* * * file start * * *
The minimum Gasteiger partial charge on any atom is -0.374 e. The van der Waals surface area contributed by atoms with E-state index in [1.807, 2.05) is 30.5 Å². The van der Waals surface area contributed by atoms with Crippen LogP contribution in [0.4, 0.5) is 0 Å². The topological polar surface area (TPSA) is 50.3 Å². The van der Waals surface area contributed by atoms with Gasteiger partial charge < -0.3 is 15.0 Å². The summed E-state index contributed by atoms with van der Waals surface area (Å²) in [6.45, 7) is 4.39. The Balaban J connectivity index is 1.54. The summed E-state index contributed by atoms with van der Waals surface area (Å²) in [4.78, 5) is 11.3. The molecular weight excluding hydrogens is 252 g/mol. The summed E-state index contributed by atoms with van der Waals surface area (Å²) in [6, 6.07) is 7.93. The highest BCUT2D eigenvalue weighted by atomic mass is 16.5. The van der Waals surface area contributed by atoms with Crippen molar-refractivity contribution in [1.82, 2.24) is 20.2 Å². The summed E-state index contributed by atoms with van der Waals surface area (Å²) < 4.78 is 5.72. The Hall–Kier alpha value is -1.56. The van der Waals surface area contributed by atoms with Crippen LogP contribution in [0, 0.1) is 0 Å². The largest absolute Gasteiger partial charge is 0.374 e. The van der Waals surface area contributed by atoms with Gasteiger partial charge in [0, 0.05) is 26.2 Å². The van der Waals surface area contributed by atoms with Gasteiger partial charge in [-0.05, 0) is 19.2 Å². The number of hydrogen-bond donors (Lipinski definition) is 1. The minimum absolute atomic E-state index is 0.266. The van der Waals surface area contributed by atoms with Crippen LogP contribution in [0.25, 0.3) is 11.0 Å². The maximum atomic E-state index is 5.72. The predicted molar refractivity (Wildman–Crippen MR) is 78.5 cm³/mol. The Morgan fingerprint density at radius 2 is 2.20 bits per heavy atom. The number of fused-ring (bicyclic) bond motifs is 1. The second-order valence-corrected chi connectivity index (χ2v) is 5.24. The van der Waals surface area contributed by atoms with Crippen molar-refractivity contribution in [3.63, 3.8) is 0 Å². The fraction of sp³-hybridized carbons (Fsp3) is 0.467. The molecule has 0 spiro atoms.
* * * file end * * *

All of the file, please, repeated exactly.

The minimum Gasteiger partial charge on any atom is -0.374 e. The van der Waals surface area contributed by atoms with E-state index in [1.807, 2.05) is 30.5 Å². The van der Waals surface area contributed by atoms with Crippen LogP contribution in [0.4, 0.5) is 0 Å². The topological polar surface area (TPSA) is 50.3 Å². The van der Waals surface area contributed by atoms with Gasteiger partial charge < -0.3 is 15.0 Å². The summed E-state index contributed by atoms with van der Waals surface area (Å²) in [6.45, 7) is 4.39. The Balaban J connectivity index is 1.54. The summed E-state index contributed by atoms with van der Waals surface area (Å²) in [4.78, 5) is 11.3. The molecular weight excluding hydrogens is 252 g/mol. The summed E-state index contributed by atoms with van der Waals surface area (Å²) in [6, 6.07) is 7.93. The highest BCUT2D eigenvalue weighted by atomic mass is 16.5. The van der Waals surface area contributed by atoms with Crippen molar-refractivity contribution in [1.82, 2.24) is 20.2 Å². The summed E-state index contributed by atoms with van der Waals surface area (Å²) < 4.78 is 5.72. The Hall–Kier alpha value is -1.56. The van der Waals surface area contributed by atoms with Crippen LogP contribution in [0, 0.1) is 0 Å². The largest absolute Gasteiger partial charge is 0.374 e. The van der Waals surface area contributed by atoms with Gasteiger partial charge in [0, 0.05) is 26.2 Å². The van der Waals surface area contributed by atoms with Gasteiger partial charge in [-0.05, 0) is 19.2 Å². The number of hydrogen-bond donors (Lipinski definition) is 1. The minimum absolute atomic E-state index is 0.266. The van der Waals surface area contributed by atoms with Crippen LogP contribution in [0.25, 0.3) is 11.0 Å². The maximum atomic E-state index is 5.72. The predicted molar refractivity (Wildman–Crippen MR) is 78.5 cm³/mol. The Morgan fingerprint density at radius 2 is 2.20 bits per heavy atom. The number of fused-ring (bicyclic) bond motifs is 1. The second-order valence-corrected chi connectivity index (χ2v) is 5.24. The van der Waals surface area contributed by atoms with Crippen molar-refractivity contribution in [3.63, 3.8) is 0 Å². The fraction of sp³-hybridized carbons (Fsp3) is 0.467. The molecule has 0 spiro atoms.